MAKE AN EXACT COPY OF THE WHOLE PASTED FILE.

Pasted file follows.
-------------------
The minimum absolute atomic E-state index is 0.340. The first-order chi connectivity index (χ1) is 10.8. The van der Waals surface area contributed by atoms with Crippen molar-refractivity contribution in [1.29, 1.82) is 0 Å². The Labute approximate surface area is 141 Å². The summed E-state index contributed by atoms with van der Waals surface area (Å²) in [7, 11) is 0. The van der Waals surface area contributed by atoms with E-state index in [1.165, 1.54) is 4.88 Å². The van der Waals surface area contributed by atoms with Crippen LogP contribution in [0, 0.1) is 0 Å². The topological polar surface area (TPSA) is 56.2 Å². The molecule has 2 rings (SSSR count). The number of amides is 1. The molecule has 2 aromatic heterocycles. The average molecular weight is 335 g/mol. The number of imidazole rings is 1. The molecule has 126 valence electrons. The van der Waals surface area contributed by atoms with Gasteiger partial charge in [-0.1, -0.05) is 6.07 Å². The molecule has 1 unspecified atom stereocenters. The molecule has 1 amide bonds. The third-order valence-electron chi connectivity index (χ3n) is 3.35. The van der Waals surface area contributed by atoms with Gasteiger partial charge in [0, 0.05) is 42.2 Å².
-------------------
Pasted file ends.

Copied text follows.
The minimum absolute atomic E-state index is 0.340. The first-order chi connectivity index (χ1) is 10.8. The van der Waals surface area contributed by atoms with Crippen molar-refractivity contribution in [1.29, 1.82) is 0 Å². The Labute approximate surface area is 141 Å². The summed E-state index contributed by atoms with van der Waals surface area (Å²) in [7, 11) is 0. The van der Waals surface area contributed by atoms with E-state index in [1.165, 1.54) is 4.88 Å². The van der Waals surface area contributed by atoms with Crippen LogP contribution in [0, 0.1) is 0 Å². The topological polar surface area (TPSA) is 56.2 Å². The molecule has 2 rings (SSSR count). The number of amides is 1. The molecule has 2 aromatic heterocycles. The average molecular weight is 335 g/mol. The number of imidazole rings is 1. The molecule has 126 valence electrons. The van der Waals surface area contributed by atoms with Gasteiger partial charge in [-0.1, -0.05) is 6.07 Å². The molecule has 1 unspecified atom stereocenters. The molecule has 1 amide bonds. The third-order valence-electron chi connectivity index (χ3n) is 3.35. The van der Waals surface area contributed by atoms with Gasteiger partial charge in [0, 0.05) is 42.2 Å².